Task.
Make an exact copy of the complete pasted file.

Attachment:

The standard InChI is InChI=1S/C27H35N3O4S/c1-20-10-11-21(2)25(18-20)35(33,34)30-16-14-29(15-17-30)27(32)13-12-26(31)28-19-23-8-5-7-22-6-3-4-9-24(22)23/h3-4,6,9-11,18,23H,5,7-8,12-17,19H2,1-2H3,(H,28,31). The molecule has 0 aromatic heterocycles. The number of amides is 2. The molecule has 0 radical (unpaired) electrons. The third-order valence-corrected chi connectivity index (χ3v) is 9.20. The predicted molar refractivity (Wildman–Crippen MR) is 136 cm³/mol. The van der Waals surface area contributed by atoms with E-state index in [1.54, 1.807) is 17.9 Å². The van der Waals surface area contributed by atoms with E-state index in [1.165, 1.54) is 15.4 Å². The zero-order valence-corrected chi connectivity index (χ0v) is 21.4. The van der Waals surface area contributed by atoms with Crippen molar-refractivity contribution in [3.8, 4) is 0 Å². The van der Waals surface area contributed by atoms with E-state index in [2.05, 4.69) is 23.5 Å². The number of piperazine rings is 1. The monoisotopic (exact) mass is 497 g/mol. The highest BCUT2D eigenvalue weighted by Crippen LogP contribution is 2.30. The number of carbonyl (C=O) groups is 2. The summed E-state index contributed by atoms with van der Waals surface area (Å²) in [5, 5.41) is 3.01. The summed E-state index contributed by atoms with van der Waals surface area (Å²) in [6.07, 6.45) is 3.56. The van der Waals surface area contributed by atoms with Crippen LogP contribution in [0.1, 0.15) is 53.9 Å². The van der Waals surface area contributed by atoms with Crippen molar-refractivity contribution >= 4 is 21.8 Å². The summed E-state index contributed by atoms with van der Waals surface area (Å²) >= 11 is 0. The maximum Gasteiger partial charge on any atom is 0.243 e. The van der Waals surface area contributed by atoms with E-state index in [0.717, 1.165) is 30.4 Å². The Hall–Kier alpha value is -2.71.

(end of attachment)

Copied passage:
The standard InChI is InChI=1S/C27H35N3O4S/c1-20-10-11-21(2)25(18-20)35(33,34)30-16-14-29(15-17-30)27(32)13-12-26(31)28-19-23-8-5-7-22-6-3-4-9-24(22)23/h3-4,6,9-11,18,23H,5,7-8,12-17,19H2,1-2H3,(H,28,31). The molecule has 0 aromatic heterocycles. The number of amides is 2. The molecule has 0 radical (unpaired) electrons. The third-order valence-corrected chi connectivity index (χ3v) is 9.20. The predicted molar refractivity (Wildman–Crippen MR) is 136 cm³/mol. The van der Waals surface area contributed by atoms with E-state index in [1.54, 1.807) is 17.9 Å². The van der Waals surface area contributed by atoms with E-state index in [1.165, 1.54) is 15.4 Å². The zero-order valence-corrected chi connectivity index (χ0v) is 21.4. The van der Waals surface area contributed by atoms with Crippen molar-refractivity contribution in [3.8, 4) is 0 Å². The van der Waals surface area contributed by atoms with E-state index in [2.05, 4.69) is 23.5 Å². The number of piperazine rings is 1. The monoisotopic (exact) mass is 497 g/mol. The highest BCUT2D eigenvalue weighted by Crippen LogP contribution is 2.30. The number of carbonyl (C=O) groups is 2. The summed E-state index contributed by atoms with van der Waals surface area (Å²) in [5, 5.41) is 3.01. The summed E-state index contributed by atoms with van der Waals surface area (Å²) in [6.07, 6.45) is 3.56. The van der Waals surface area contributed by atoms with Crippen LogP contribution in [0.1, 0.15) is 53.9 Å². The van der Waals surface area contributed by atoms with Crippen molar-refractivity contribution >= 4 is 21.8 Å². The summed E-state index contributed by atoms with van der Waals surface area (Å²) >= 11 is 0. The maximum Gasteiger partial charge on any atom is 0.243 e. The van der Waals surface area contributed by atoms with E-state index in [0.717, 1.165) is 30.4 Å². The Hall–Kier alpha value is -2.71.